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The deer in West Park has been around since I was a kid. What can you tell me about it?

Question submitted Frank S. Bruno, Penn Hills

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Not much, considering that this unassuming statue is one of Pittsburgh's oldest and most beloved works of art.

Discovering Pittsburgh's Sculpture, perhaps the definitive catalogue of Pittsburgh public art, dates the statue to the 1870s, and suggests that this piece -- known not-too-imaginatively as "Deer" -- "may be considered one of the first public pieces in the city." While the sculpture is made of iron, writer Marilyn Evert notes that because the sculpture "has always appealed to children, ... over the years thousands of stroking hands have given the piece a fine patina and the appearance of bronze."

The deer was, apparently, originally a stag, but its antlers which were later removed. Presumably this surgery was performed not by some hunter desperate for a trophy, but by concerned residents who didn't want neighborhood kids to impale themselves on it.

Yet despite the city's obvious affection for the creature, Evert couldn't identify the deer's creator: The statue is believed to have come from Paris by way of New Orleans, but historical mentions of it are scanty.

For example, the 1941 history of the North Side, Story of Old Allegheny City, describes numerous statues in West Park -- ranging from a monument to the battleship Maine (whose destruction inspired the Spanish-American War) to a memorial dedicated to the Baron Alexander Von Humboldt. (As every schoolkid knows, Von Humboldt was a German man of letters "noted for his liberal views and humanitarianism." Sounds dangerous, if you ask me.) But not a word about the diminutive (waist-high) deer.

There is at least one apocryphal tale about the deer's origins, in a 1968 Pittsburgh Press account. The story goes that a politician named James B. Orr promised to bring back a trophy "to decorate the offices of Allegheny Mayor Hugh Fleming." (Kinda puts Sheriff DeFazio's "macing" scandal in perspective, doesn't it? If you want friends in politics, you've always had to come up with a few bucks -- one way or the other.) Orr went out hunting, the Press account goes, but he didn't even see a deer. So "he decided to have the iron stag mounted in West Park" instead.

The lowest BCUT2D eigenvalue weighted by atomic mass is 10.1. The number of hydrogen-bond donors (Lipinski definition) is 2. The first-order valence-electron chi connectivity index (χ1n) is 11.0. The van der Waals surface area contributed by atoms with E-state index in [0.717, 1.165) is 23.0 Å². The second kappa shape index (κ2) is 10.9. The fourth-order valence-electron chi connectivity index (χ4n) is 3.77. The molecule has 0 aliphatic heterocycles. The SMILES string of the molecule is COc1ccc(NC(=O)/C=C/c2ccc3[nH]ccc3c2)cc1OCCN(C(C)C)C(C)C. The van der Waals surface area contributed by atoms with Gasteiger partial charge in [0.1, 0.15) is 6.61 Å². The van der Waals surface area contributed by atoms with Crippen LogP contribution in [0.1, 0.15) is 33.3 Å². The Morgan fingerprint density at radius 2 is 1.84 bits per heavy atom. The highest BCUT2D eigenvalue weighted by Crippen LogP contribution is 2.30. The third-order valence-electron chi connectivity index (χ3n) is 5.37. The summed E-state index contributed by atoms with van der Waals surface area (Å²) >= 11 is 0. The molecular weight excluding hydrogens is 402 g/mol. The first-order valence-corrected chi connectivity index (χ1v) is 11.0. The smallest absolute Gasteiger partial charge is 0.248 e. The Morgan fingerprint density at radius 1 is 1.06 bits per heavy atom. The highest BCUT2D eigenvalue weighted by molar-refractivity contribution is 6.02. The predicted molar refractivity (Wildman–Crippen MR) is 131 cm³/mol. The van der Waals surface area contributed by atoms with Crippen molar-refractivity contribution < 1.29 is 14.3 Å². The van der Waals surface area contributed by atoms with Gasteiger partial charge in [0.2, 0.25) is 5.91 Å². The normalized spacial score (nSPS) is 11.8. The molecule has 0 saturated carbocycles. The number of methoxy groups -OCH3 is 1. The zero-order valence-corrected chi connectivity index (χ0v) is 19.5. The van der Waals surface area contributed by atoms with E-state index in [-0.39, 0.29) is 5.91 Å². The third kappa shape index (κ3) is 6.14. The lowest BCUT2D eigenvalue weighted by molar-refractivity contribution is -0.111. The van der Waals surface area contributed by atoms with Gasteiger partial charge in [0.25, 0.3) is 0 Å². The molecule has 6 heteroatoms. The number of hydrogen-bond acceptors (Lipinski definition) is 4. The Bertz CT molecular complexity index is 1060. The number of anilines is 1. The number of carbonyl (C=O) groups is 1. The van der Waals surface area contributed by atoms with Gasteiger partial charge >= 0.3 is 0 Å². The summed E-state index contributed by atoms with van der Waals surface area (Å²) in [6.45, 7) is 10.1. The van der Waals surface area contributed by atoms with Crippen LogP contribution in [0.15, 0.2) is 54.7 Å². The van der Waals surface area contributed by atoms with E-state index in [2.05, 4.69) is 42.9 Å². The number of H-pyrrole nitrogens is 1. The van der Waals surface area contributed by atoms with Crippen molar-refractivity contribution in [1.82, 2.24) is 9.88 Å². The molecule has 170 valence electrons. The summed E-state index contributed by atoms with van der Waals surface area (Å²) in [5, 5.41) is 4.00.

I have no idea whether this story is true. But it's an engaging tale with much to tell us about Freudian notions of compensation ... and it includes the words "stag" and "mounted" to boot. So am I going to cite it? Hell yeah.

The urban environment, not surprisingly, hasn't always been kind to wildlife. As Evert notes, during World War II, the government melted down old iron statues for use in the war effort, a policy that made the West Park deer an endangered species. But neighborhood opposition saved the creature from the furnaces: As one news account put it, "children and some parents" objected to having the "deer removed and melted into guns."

In the end, the greatest threat this deer has faced isn't been war, or even suburbanites driving SUVs: It's been simple neglect. The Press story was occasioned by a restoration effort, and in 2000, the deer was again in need of rescue. "A hole almost large enough to put a fist through gapes from above [the deer's] right eye," wrote Post-Gazette reporter Jonathan Silver. "Handfuls of rust chips have accumulated in its belly. Holes are worn in its legs and flank, a white strip of spray paint streaks one side of its head ..."

But as Silver recounted, Mayor Tom Murphy, a North Sider himself, recognized the statue's value. A local restorer removed the statue -- just a few weeks before deer season opened, happily -- and with a mix of city money and his own funds, took the deer back for refurbishment. The deer has since been returned to West Park, cleaned and coated to protect it from rust.

Nothing, however, can protect it from the adoration of Pittsburgh children. As Silver noted, the restoration did not try to repair the "smooth areas worn shiny" by thousands of children who've sat on it.

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